Phosphoinositide-3 Kinase Signaling in Cardiac Hypertrophy and Heart Failure
Toshinori Aoyagi and Takashi Matsui
Pages 1818-1824 (7)
Heart failure, a major symptom in the progression of cardiac hypertrophy, is a critical risk factor for cardiac death. A large body of research has investigated cardioprotective mechanisms that prevent or minimize hypertrophy, identifying a variety of specific peptide hormones, growth factors, and cytokines with cardioprotective properties. Recent investigation of the downstream effector pathways for these growth factors has identified molecules involved in the progression of cardiac hypertrophy and heart failure, including phosphoinositide 3-kinase (PI3K), Akt and mammalian target of rapamycin (mTOR). Using genetically modified transgenic or knockout mice and adenoviral targeting to manipulate expression or function in experimental models of heart failure, several investigators have demonstrated that the PI3K-Akt pathway regulates cardiomyocyte size, survival, angiogenesis, and inflammation in both physiological and pathological cardiac hypertrophy. In this review, we discuss the reciprocal regulation of PI3K, Akt and mTOR in cardiomyocytes and their association with cardiac disease.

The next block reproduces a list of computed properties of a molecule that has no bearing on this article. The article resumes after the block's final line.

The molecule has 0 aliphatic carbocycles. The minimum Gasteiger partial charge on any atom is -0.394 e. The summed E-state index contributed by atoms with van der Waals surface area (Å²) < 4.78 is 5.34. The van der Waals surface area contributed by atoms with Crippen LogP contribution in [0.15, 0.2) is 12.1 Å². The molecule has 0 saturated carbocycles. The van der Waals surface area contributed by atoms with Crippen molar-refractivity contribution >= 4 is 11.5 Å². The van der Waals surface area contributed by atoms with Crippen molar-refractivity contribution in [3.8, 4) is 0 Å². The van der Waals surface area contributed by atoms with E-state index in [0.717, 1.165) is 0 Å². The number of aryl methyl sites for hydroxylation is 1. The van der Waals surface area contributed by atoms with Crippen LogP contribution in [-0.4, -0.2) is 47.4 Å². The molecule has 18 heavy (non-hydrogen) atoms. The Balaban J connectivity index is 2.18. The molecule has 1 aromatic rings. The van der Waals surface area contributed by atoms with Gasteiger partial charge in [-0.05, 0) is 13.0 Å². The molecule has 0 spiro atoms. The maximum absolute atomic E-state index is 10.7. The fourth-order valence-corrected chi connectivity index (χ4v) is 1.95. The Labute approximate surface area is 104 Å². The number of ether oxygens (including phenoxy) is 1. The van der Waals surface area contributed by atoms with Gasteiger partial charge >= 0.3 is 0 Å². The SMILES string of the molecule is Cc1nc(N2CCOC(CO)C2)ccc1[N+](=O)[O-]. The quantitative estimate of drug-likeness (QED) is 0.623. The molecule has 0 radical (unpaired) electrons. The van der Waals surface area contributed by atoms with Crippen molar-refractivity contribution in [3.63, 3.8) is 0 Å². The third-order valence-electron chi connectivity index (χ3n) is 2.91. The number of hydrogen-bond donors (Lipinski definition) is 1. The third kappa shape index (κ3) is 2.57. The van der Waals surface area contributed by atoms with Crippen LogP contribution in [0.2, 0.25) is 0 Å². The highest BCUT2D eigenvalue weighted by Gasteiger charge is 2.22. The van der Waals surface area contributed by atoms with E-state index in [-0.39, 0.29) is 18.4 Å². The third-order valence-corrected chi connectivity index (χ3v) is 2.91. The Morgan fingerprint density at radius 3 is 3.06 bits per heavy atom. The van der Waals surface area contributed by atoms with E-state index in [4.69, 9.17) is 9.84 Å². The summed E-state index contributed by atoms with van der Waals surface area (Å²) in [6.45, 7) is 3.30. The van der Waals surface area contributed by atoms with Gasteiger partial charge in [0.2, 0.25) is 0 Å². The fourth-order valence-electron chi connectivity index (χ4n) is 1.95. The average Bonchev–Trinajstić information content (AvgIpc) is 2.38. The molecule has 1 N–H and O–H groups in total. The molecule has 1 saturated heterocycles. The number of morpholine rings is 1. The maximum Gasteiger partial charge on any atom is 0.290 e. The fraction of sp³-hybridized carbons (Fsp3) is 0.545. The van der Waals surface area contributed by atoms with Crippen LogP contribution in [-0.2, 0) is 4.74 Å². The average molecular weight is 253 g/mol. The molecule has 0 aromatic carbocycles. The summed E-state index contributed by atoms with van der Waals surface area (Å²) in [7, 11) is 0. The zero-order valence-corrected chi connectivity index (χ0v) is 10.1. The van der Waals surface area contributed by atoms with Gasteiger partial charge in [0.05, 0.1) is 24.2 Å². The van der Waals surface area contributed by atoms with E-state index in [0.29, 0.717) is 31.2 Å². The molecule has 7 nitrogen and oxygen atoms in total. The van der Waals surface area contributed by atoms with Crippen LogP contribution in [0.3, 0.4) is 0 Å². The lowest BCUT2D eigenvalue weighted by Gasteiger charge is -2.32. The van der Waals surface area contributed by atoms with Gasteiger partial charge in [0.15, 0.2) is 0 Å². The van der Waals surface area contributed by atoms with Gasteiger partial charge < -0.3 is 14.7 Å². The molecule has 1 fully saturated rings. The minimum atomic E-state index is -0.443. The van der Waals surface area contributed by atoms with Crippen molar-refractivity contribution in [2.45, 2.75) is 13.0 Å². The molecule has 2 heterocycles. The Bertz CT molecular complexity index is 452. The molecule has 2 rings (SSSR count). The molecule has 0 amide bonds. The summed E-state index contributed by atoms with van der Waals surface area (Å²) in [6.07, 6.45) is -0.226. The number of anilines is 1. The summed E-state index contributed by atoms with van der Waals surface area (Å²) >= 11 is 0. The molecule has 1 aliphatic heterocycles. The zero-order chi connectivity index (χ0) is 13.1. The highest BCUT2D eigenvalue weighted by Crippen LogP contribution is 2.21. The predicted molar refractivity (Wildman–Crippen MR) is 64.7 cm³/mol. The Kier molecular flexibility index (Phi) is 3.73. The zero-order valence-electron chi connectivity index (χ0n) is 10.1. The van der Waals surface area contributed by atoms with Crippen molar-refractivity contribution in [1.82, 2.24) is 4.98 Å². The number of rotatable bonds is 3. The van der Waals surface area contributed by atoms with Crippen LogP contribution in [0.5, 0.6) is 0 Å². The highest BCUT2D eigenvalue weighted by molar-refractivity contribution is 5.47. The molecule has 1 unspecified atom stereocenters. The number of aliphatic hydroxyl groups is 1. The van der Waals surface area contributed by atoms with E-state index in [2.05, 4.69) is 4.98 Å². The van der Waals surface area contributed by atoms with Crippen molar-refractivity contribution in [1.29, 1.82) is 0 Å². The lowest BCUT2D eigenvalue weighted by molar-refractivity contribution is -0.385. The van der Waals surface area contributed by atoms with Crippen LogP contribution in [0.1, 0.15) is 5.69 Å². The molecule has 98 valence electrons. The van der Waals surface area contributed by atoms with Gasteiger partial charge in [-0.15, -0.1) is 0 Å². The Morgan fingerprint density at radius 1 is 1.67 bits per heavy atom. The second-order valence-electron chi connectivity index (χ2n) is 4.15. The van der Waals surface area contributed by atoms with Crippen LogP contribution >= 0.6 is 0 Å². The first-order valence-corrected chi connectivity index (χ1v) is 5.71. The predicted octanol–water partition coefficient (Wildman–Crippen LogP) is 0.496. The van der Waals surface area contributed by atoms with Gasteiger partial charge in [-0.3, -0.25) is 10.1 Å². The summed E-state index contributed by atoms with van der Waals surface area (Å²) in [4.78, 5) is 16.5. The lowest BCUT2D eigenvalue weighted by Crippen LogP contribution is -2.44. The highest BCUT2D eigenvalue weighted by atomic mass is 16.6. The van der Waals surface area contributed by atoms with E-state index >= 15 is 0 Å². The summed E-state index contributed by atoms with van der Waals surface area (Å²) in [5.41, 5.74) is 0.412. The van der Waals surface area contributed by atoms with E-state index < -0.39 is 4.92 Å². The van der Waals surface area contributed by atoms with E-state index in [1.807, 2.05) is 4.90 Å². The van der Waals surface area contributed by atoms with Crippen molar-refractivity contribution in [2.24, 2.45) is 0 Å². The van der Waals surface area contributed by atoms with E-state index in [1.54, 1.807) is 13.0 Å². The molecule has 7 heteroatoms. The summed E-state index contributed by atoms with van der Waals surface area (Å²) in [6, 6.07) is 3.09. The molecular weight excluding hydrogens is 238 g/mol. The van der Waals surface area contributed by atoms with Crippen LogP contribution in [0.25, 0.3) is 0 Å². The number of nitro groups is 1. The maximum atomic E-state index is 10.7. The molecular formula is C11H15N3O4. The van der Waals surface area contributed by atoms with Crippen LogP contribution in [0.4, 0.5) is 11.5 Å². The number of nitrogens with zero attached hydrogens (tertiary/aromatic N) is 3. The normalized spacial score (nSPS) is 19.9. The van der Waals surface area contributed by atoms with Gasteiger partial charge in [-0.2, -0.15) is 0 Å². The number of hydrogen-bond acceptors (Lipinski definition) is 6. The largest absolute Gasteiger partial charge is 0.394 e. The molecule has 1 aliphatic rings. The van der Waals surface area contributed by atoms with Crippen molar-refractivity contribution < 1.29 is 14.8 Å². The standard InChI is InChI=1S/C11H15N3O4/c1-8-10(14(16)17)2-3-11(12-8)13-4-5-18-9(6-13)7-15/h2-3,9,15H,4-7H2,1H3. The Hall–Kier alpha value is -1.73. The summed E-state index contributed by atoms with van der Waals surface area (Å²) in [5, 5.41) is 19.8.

PI3K, Akt, mTOR, cardiac hypertrophy, heart failure, hypertrophy, reciprocal, cardiomyocytes, phosphoinositide, cardioprotective, rapamycin, heterodimers, tensin, hormones, fibrosis, phosphotyrosine, manganese
Center for Cardiovascular Research John A. Burns School of Medicine, University of Hawaii, 651 Ilalo St., BSB 311D, Honolulu, HI 96813, U.S.A.